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Willmar mayor cancels speech by 'Three Cups' author's mom

Jerene Mortenson makes 50 to 65 speeches a year to support the causes founded by her son, "Three Cups of Tea" author Greg Mortenson.

And she was supposed to come to Willmar May 12 for the Mayor's Prayer Breakfast, but now Mayor Frank Yanish has canceled her appearance and brought in three other speakers for the event.

The mayor blamed the news contained in the recent "60 Minutes" episode that questioned Greg Mortenson's claims about his schools in Pakistan and Afghanistan, and his fundraising methods for the Central Asia Institute.

“In light of the controversy surrounding the son of our scheduled speaker for the Mayor’s Prayer Breakfast, I am making a change toward a more local focus and the issues facing us in Willmar and the surrounding area,’’ Yanish told the Willmar's West Central Tribune.

Jerene Mortenson’s breakfast topic at the breakfast was scheduled to be: “The Fourth Cup of Tea: Empowering children in Pakistan, Afghanistan and Here in the United States.’’

In Mortenson's book, he describes how children in River Falls, Wis. — where his mother was principal — listened to his stories about the suffering of students in Pakistan and then gathered 62,340 pennies to help him build his first school there. His mother then founded the Pennies for Peace organization to raise money for her son's work.

Yanish has replaced Jeren Mortenson at the Willmar breakfast with speakers Bob Poe, director of Youth for Christ in Willmar; Dr. Rick Lee, chief executive officer of Woodland Centers in Willmar; and Pastor Pablo Cruz.

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Comments (2)

It is disappointing that Willmar's Mayor Yanish canceled the talk "The Fourth Cup of Tea: Empowering children in Pakistan, Afghanistan and in the U.S." to be presented by Greg Mortenson's mother, Jerene Mortenson. Greg Mortenson has a gift for story telling. His books have connected us with a country that we are at war with. His work has been a strong bridge to peace. At the end of the 60 Minute program it was said that he has done a lot of good in Afghanistan. Some of his stories may not have been accurate in detail, but they did relay an important story about the possibilities of the human spirit in relating to one another for the benefit of others, in this case schools for girls. Mortenson's mother has inspired children across the nation to build friendships and understanding.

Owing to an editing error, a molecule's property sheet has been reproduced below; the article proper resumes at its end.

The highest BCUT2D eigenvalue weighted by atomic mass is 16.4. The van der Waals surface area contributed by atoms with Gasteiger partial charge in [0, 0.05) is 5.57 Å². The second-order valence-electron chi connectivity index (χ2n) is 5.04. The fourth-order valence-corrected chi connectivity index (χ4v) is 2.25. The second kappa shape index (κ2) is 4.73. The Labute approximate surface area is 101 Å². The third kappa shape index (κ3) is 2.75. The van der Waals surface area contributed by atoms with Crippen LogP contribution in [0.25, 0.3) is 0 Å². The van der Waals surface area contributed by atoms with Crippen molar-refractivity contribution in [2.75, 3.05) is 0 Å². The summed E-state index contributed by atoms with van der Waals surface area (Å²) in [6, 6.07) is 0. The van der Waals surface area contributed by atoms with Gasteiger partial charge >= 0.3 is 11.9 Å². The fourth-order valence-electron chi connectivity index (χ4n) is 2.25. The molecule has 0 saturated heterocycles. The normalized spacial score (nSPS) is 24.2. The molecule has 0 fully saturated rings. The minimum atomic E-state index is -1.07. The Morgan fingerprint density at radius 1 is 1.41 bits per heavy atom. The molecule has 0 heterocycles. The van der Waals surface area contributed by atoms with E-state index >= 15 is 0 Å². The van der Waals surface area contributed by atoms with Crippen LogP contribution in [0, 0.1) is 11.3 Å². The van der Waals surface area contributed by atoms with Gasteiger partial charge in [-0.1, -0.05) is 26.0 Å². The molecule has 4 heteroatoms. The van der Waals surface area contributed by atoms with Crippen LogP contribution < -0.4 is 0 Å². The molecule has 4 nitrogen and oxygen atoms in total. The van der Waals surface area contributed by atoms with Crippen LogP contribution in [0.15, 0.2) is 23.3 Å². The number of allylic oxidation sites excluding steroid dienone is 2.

I would urge people to go to www.penniesforpeace.org to get the other side of the story.

I do feel sorry for Mrs. Mortenson. It is very sad that she had to give this up.

However, if you want part of the real story you should got to the Magazine Outside Online where Mr. Mortenson tells he story, and read the other story buy a guide from Pakistan who demonstrates through Google Maps that Mr. Mortenson could not have been where he said he was.

In addition, there is an article on Outside Online by Mr. Mortenson's friend Scott Darsney, where Scott says they were only separated for 1/2 day and not the 8 days that Mr. Mortenson claims he was spending laying up sick in a village.

http://outside-blog.away.com/blog/2011/04/greg-mortensons-trip-to-korphe...

"It made me feel really cheated," fifth-grader Kaylee Wallace said of the allegations. "I've donated a lot of money over the years."

In addition, some schools who participated in the Pennies For Peace drive have now started sending the money to the Red Cross and elsewhere.

Vinland librarian DebbieJo Rock met with each classroom April 19 and 20 to help them understand the situation and hear their feedback.

"It made me feel really cheated," fifth-grader Kaylee Wallace said of the allegations. "I've donated a lot of money over the years."

Here is the rest of that article: http://www.seattlepi.com/default/article/Three-Cups-concerns-Students-po...

While I do feel sorry for Mrs. Mortenson; I do feel more sorry for the thousands of students across this country who gathered over 1.7 Million Dollars through Pennies for Peace and have only $57,000 go towards teacher salaries, which is outlined in the 2009 tax return for CAI. I also feel sorry for the donors who trusted that their money would be used for the purpose that CAI said it would. Lastly, I feel sorry for the students in Pakistan and Afghanistan who never saw the benefit of the donations of the 60 Million dollars donated on their behalf for education.